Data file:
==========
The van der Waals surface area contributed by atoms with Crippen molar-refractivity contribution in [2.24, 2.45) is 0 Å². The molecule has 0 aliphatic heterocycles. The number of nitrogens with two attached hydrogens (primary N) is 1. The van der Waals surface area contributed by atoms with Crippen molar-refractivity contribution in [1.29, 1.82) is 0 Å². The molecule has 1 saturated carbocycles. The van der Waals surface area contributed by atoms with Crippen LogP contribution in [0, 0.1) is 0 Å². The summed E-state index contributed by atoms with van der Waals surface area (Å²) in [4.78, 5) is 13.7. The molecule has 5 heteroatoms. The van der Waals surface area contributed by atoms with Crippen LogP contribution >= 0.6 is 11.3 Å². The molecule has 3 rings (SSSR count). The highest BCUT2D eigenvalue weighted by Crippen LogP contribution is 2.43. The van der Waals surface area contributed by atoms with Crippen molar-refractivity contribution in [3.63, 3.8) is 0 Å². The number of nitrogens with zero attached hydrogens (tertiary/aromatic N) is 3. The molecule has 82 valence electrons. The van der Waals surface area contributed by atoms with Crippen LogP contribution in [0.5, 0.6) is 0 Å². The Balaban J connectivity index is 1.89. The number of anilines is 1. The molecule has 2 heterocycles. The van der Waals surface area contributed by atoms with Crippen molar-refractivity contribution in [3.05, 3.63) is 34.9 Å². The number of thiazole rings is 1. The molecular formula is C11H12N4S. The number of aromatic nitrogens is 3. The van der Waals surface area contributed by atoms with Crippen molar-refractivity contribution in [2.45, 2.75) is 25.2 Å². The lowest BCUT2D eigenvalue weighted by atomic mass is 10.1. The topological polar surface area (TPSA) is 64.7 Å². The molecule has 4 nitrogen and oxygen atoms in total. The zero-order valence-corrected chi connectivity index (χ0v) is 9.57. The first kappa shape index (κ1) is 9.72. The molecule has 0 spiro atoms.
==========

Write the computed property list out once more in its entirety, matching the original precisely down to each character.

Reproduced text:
The van der Waals surface area contributed by atoms with Crippen molar-refractivity contribution in [2.24, 2.45) is 0 Å². The molecule has 0 aliphatic heterocycles. The number of nitrogens with two attached hydrogens (primary N) is 1. The van der Waals surface area contributed by atoms with Crippen molar-refractivity contribution in [1.29, 1.82) is 0 Å². The molecule has 1 saturated carbocycles. The van der Waals surface area contributed by atoms with Crippen LogP contribution in [0, 0.1) is 0 Å². The summed E-state index contributed by atoms with van der Waals surface area (Å²) in [4.78, 5) is 13.7. The molecule has 5 heteroatoms. The van der Waals surface area contributed by atoms with Crippen LogP contribution >= 0.6 is 11.3 Å². The molecule has 3 rings (SSSR count). The highest BCUT2D eigenvalue weighted by Crippen LogP contribution is 2.43. The van der Waals surface area contributed by atoms with Crippen molar-refractivity contribution in [3.63, 3.8) is 0 Å². The number of nitrogens with zero attached hydrogens (tertiary/aromatic N) is 3. The molecule has 82 valence electrons. The van der Waals surface area contributed by atoms with Crippen LogP contribution in [0.5, 0.6) is 0 Å². The Balaban J connectivity index is 1.89. The number of anilines is 1. The molecule has 2 heterocycles. The van der Waals surface area contributed by atoms with Crippen molar-refractivity contribution in [3.05, 3.63) is 34.9 Å². The number of thiazole rings is 1. The molecular formula is C11H12N4S. The number of aromatic nitrogens is 3. The van der Waals surface area contributed by atoms with Crippen molar-refractivity contribution in [2.45, 2.75) is 25.2 Å². The lowest BCUT2D eigenvalue weighted by atomic mass is 10.1. The topological polar surface area (TPSA) is 64.7 Å². The molecule has 4 nitrogen and oxygen atoms in total. The zero-order valence-corrected chi connectivity index (χ0v) is 9.57. The first kappa shape index (κ1) is 9.72. The molecule has 0 spiro atoms.